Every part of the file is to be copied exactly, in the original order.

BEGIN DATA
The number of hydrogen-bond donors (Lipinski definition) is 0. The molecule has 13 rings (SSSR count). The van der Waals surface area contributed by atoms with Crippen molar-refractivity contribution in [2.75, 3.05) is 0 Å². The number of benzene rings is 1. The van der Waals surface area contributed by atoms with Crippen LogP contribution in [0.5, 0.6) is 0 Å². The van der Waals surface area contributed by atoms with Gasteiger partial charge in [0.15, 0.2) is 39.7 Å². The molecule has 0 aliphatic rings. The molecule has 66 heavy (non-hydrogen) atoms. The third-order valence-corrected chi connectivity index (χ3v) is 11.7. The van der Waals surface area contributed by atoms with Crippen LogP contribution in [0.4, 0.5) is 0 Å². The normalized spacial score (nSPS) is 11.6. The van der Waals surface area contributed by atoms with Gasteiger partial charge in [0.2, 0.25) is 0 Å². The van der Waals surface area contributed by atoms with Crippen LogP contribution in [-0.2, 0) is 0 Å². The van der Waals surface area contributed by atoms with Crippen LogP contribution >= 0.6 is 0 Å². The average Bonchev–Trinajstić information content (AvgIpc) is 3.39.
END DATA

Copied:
The number of hydrogen-bond donors (Lipinski definition) is 0. The molecule has 13 rings (SSSR count). The van der Waals surface area contributed by atoms with Crippen molar-refractivity contribution in [2.75, 3.05) is 0 Å². The number of benzene rings is 1. The van der Waals surface area contributed by atoms with Crippen LogP contribution in [0.5, 0.6) is 0 Å². The van der Waals surface area contributed by atoms with Gasteiger partial charge in [0.15, 0.2) is 39.7 Å². The molecule has 0 aliphatic rings. The molecule has 66 heavy (non-hydrogen) atoms. The third-order valence-corrected chi connectivity index (χ3v) is 11.7. The van der Waals surface area contributed by atoms with Crippen LogP contribution in [0.4, 0.5) is 0 Å². The normalized spacial score (nSPS) is 11.6. The van der Waals surface area contributed by atoms with Gasteiger partial charge in [0.2, 0.25) is 0 Å². The van der Waals surface area contributed by atoms with Crippen LogP contribution in [-0.2, 0) is 0 Å². The van der Waals surface area contributed by atoms with Crippen LogP contribution >= 0.6 is 0 Å². The average Bonchev–Trinajstić information content (AvgIpc) is 3.39.